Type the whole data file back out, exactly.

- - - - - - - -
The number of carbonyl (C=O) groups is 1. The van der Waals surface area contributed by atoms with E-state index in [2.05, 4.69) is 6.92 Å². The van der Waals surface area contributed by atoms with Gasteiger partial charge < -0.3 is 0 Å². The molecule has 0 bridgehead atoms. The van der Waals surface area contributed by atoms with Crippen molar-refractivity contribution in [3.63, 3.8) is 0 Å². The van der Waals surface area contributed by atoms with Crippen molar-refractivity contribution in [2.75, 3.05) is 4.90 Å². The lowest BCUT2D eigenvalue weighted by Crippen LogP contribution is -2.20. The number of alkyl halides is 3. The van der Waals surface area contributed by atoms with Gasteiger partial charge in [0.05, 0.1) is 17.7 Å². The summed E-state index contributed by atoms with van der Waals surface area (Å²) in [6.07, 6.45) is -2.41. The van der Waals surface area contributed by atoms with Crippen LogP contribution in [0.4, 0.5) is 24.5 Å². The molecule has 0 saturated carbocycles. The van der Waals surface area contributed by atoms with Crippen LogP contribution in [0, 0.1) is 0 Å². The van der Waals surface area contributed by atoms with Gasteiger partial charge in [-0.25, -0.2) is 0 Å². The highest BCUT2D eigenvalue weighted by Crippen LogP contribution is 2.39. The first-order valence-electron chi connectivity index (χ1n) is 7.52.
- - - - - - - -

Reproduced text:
The number of carbonyl (C=O) groups is 1. The van der Waals surface area contributed by atoms with E-state index in [2.05, 4.69) is 6.92 Å². The van der Waals surface area contributed by atoms with Gasteiger partial charge < -0.3 is 0 Å². The molecule has 0 bridgehead atoms. The van der Waals surface area contributed by atoms with Crippen molar-refractivity contribution in [3.63, 3.8) is 0 Å². The van der Waals surface area contributed by atoms with Crippen molar-refractivity contribution in [2.75, 3.05) is 4.90 Å². The lowest BCUT2D eigenvalue weighted by Crippen LogP contribution is -2.20. The number of alkyl halides is 3. The van der Waals surface area contributed by atoms with Gasteiger partial charge in [0.05, 0.1) is 17.7 Å². The summed E-state index contributed by atoms with van der Waals surface area (Å²) in [6.07, 6.45) is -2.41. The van der Waals surface area contributed by atoms with Crippen LogP contribution in [0.4, 0.5) is 24.5 Å². The molecule has 0 saturated carbocycles. The van der Waals surface area contributed by atoms with Crippen LogP contribution in [0, 0.1) is 0 Å². The van der Waals surface area contributed by atoms with Gasteiger partial charge in [-0.25, -0.2) is 0 Å². The highest BCUT2D eigenvalue weighted by Crippen LogP contribution is 2.39. The first-order valence-electron chi connectivity index (χ1n) is 7.52.